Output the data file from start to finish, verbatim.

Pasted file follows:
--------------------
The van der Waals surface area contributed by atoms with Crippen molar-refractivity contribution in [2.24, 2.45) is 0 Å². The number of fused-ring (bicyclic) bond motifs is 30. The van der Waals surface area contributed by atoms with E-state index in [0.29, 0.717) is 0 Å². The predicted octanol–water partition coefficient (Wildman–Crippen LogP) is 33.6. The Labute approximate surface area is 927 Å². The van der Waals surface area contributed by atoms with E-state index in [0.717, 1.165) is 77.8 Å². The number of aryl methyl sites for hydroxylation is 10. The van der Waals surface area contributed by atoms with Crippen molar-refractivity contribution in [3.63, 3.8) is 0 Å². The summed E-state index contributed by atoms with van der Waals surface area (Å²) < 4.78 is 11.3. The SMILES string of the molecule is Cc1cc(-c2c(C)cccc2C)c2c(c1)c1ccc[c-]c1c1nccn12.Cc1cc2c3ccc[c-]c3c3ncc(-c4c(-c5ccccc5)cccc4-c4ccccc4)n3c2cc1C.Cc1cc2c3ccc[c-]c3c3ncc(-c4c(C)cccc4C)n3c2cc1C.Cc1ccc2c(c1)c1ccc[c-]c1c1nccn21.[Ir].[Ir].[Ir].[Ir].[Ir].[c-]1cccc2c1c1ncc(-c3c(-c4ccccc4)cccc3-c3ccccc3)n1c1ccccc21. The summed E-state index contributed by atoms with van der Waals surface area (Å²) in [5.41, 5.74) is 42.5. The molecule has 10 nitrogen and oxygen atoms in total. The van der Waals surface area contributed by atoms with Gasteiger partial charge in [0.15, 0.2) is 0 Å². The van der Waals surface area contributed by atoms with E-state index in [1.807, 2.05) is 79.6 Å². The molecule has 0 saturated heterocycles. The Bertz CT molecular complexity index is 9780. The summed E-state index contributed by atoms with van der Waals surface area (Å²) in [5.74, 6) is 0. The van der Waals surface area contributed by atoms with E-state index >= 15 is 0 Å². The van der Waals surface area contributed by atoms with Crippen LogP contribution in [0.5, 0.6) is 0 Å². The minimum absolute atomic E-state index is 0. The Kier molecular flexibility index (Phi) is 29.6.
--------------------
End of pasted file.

The van der Waals surface area contributed by atoms with Crippen molar-refractivity contribution in [2.24, 2.45) is 0 Å². The number of fused-ring (bicyclic) bond motifs is 30. The van der Waals surface area contributed by atoms with E-state index in [0.29, 0.717) is 0 Å². The predicted octanol–water partition coefficient (Wildman–Crippen LogP) is 33.6. The Labute approximate surface area is 927 Å². The van der Waals surface area contributed by atoms with E-state index in [0.717, 1.165) is 77.8 Å². The number of aryl methyl sites for hydroxylation is 10. The van der Waals surface area contributed by atoms with Crippen molar-refractivity contribution in [3.63, 3.8) is 0 Å². The summed E-state index contributed by atoms with van der Waals surface area (Å²) < 4.78 is 11.3. The SMILES string of the molecule is Cc1cc(-c2c(C)cccc2C)c2c(c1)c1ccc[c-]c1c1nccn12.Cc1cc2c3ccc[c-]c3c3ncc(-c4c(-c5ccccc5)cccc4-c4ccccc4)n3c2cc1C.Cc1cc2c3ccc[c-]c3c3ncc(-c4c(C)cccc4C)n3c2cc1C.Cc1ccc2c(c1)c1ccc[c-]c1c1nccn21.[Ir].[Ir].[Ir].[Ir].[Ir].[c-]1cccc2c1c1ncc(-c3c(-c4ccccc4)cccc3-c3ccccc3)n1c1ccccc21. The summed E-state index contributed by atoms with van der Waals surface area (Å²) in [5.41, 5.74) is 42.5. The molecule has 10 nitrogen and oxygen atoms in total. The van der Waals surface area contributed by atoms with Gasteiger partial charge in [0.15, 0.2) is 0 Å². The van der Waals surface area contributed by atoms with E-state index in [1.807, 2.05) is 79.6 Å². The molecule has 0 saturated heterocycles. The Bertz CT molecular complexity index is 9780. The summed E-state index contributed by atoms with van der Waals surface area (Å²) in [5.74, 6) is 0. The van der Waals surface area contributed by atoms with E-state index >= 15 is 0 Å². The van der Waals surface area contributed by atoms with Crippen LogP contribution in [0.5, 0.6) is 0 Å². The minimum absolute atomic E-state index is 0. The Kier molecular flexibility index (Phi) is 29.6.